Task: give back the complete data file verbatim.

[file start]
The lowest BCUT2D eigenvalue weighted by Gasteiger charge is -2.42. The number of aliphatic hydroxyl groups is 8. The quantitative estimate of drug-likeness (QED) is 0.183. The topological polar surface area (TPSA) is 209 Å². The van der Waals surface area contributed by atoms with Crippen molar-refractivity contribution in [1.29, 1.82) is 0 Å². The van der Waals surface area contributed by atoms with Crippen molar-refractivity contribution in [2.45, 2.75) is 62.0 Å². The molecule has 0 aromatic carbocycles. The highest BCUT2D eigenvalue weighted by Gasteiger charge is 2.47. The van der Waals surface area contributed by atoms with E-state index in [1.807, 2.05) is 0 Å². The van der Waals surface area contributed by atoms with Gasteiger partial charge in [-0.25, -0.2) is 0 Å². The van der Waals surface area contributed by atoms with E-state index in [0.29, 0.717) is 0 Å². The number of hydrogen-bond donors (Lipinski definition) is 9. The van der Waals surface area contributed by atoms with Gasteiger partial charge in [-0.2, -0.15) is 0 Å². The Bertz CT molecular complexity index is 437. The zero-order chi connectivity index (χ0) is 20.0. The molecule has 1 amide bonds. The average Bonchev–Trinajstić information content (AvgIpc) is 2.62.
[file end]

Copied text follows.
The lowest BCUT2D eigenvalue weighted by Gasteiger charge is -2.42. The number of aliphatic hydroxyl groups is 8. The quantitative estimate of drug-likeness (QED) is 0.183. The topological polar surface area (TPSA) is 209 Å². The van der Waals surface area contributed by atoms with Crippen molar-refractivity contribution in [1.29, 1.82) is 0 Å². The van der Waals surface area contributed by atoms with Crippen molar-refractivity contribution in [2.45, 2.75) is 62.0 Å². The molecule has 0 aromatic carbocycles. The highest BCUT2D eigenvalue weighted by Gasteiger charge is 2.47. The van der Waals surface area contributed by atoms with E-state index in [1.807, 2.05) is 0 Å². The van der Waals surface area contributed by atoms with Gasteiger partial charge in [-0.25, -0.2) is 0 Å². The van der Waals surface area contributed by atoms with E-state index in [0.29, 0.717) is 0 Å². The number of hydrogen-bond donors (Lipinski definition) is 9. The van der Waals surface area contributed by atoms with Gasteiger partial charge in [-0.2, -0.15) is 0 Å². The Bertz CT molecular complexity index is 437. The zero-order chi connectivity index (χ0) is 20.0. The molecule has 1 amide bonds. The average Bonchev–Trinajstić information content (AvgIpc) is 2.62.